On 17 May 2012, we discussed the issue of judicial regulation of media in the context of the Sahara India Constitution Bench. Please note that the SC has reserved its judgment on this issue.
The proceedings happened in the course of Sahara India Real Estate Corporation v. SEBI [C.A. No. 9813/2011] A news channel CNBC TV-18 had reported on its financial strategy made before SEBI. Sahara India made an interlocutory application before the Court asking that the media be restrained from publishing this material. Fali Nariman was representing Sahara in this matter and made the application. Arvind Datar and Pratap Venugopal, appearing for SEBI, pleaded ignorance about how this material had got into the hands of the new channel. Earlier, according to a news report in Mint, the eligibility criteria for journalists was sought to be tightened in the light of the Vodafone tax dispute, but journalists made a representation to the Court's Press Committee (offically known as the Law Reporting Council) headed by former Justice Dalveer Bhandari and the norms were relaxed. The Bench consisted of Chief Justice SH Kapadia and Justices D. K. Jain, S. S. Nijjar, Ranjana Prakash Desai, and J. S. Khehar. A notice was saying that anyone who wished to intervene could. Note that The CJ also heads the Law Reporting Council now. Several newspapers, the Press Council of India and so on intervened. Soli Sorabjee and KK Venugopal were amici. Several of the lawyers, including Fali Nariman and Prashant Bushan made the submission that this would result in curbing freedom of the press. They said that witness statements as well court proceedings were freely reportable. Harish Salve on the other hand, supported the move by saying that media reporting would result in a chilling effect on the press. The SC reserved its verdict. The next listing for final hearing is on 30 May 2012.
We discussed the important precedent in the case of Naresh Sridhar Mirajkar v. State of Maharashtra (1966), a 9 judge bench of the Supreme Court held that the High Court had inherent powers to ask that a witness testimony in a particular case be postponed from reporting. This has been cited in the course of arguments. In this case, the witness had pleaded that it would hurt his business interests. The dissent by Justice Hidayatullah noted that if it was a public trial in general, there was no reason why a part of the trial could be made in camera. The majority judgment by Justice Gajendragadkar has fairly specious reasoning. But notably, postponement of publication was expressly held not to violate the freedom of speech and expression since it was only theincidental effect of a judicial order. Following which, by 1972, Bennett Coleman (1972) 2 SCC 788, decides that the pith and substance test does not apply to restrictions on newspapers, although Justice Mathew's dissent holds that the Mirajkar majority was right.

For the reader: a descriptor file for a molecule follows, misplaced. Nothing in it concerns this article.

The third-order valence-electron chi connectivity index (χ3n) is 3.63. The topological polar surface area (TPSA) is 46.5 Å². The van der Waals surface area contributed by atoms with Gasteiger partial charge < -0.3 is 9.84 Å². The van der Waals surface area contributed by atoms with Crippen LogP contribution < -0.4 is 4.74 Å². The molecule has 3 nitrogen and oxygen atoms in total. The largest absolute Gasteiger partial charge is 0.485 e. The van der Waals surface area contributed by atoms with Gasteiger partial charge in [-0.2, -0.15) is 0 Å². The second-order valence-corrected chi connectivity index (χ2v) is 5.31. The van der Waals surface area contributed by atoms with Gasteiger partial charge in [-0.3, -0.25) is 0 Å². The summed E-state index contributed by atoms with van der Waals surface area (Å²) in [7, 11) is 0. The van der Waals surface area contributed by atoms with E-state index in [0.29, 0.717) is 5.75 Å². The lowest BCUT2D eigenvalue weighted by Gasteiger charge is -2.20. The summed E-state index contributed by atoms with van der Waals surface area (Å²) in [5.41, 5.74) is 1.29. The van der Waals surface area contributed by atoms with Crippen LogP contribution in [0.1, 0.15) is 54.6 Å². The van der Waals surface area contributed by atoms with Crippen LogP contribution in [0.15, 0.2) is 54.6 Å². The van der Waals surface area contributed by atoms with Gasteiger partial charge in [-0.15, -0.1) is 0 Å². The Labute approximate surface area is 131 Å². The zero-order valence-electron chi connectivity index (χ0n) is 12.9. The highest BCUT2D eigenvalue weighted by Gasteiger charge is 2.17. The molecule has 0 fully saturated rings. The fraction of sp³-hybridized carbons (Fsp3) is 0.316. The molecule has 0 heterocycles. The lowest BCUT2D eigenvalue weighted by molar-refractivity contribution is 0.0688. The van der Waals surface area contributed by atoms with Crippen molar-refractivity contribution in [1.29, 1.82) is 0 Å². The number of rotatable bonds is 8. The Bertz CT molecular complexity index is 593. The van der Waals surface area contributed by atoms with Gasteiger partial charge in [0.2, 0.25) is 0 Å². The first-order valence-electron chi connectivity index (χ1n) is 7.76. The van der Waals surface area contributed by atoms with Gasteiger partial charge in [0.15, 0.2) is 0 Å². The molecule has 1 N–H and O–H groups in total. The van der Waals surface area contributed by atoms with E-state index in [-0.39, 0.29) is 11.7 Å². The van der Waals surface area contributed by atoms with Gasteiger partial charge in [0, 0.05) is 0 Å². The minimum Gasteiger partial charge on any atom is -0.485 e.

We also looked at Rajendra Sail v. M.P. High Court Bar Association (2005) 6 SCC 109, where Justice YK Sabharwal observed that fair criticism of a court judgment was alright, since judgments were public documents. However, since judges cannot reply to some of this criticism, every effort must be made to be doubly careful. The integrity of the Court should preserved - and this involves not attributing bias or personal motives of judges deciding the question. If so, the journalist can be hauled up for contempt. Here, since the parties had tendered unconditional apologies, they were let off. The Court took into account 24 hour news channels, and said that they should engage in sensationalism. However, this did not relate to a sub-judice matter.
By framing "guidelines", is the SC approving of pre-censorship by other means? Most recently, in the BMW case (RK Anand v. Delhi High Court (2009) 8 SCC 106 ), the Court held that NDTV's sting operation would not amount to trial by media. This is not a licence for the media to publish anything, but it definitely does not mean that guidelines can be formulated. This would amount to pre-censorship which the court does not endorse.
Suggestions for self-regulation have been successful in the SC in the past. The observations in Ajay Goswami v. Union of India (2007) 1 SCC 243 by Justice AR Lakshmananare also interesting - "the regulation of television broadcasting should not be that adults should watch what is fit for children." It was important to keep in mind that norms on regulation of media already exist. S.14 of the Press Council Act, 1978 was sought to be amended, since it addressed this question. Derecognition of newspapers or removal of accreditation of a journalist possibly could address this issue The Court also highlighted the provisions of the Indecent Representation of Women Act. The notion ofself-regulation of media was approved here - with respondents Times of India and Hindustan Times being commended for their in-house mechanisms.
We looked at the stances adopted by the various intervenors in the case. It was interesting to note that in spite of the distinction between print media and other forms of media have been made, the reporting guidelines sought to be framed in this case are only for the print media. It would be interesting to investigate decisions made by the Law Reporting Council of the Supreme Court. We also discussed whether this violated the the right to know recognised by the SC under Article 19(i)(a). We also had a general discussion on the role of "new media" and courts.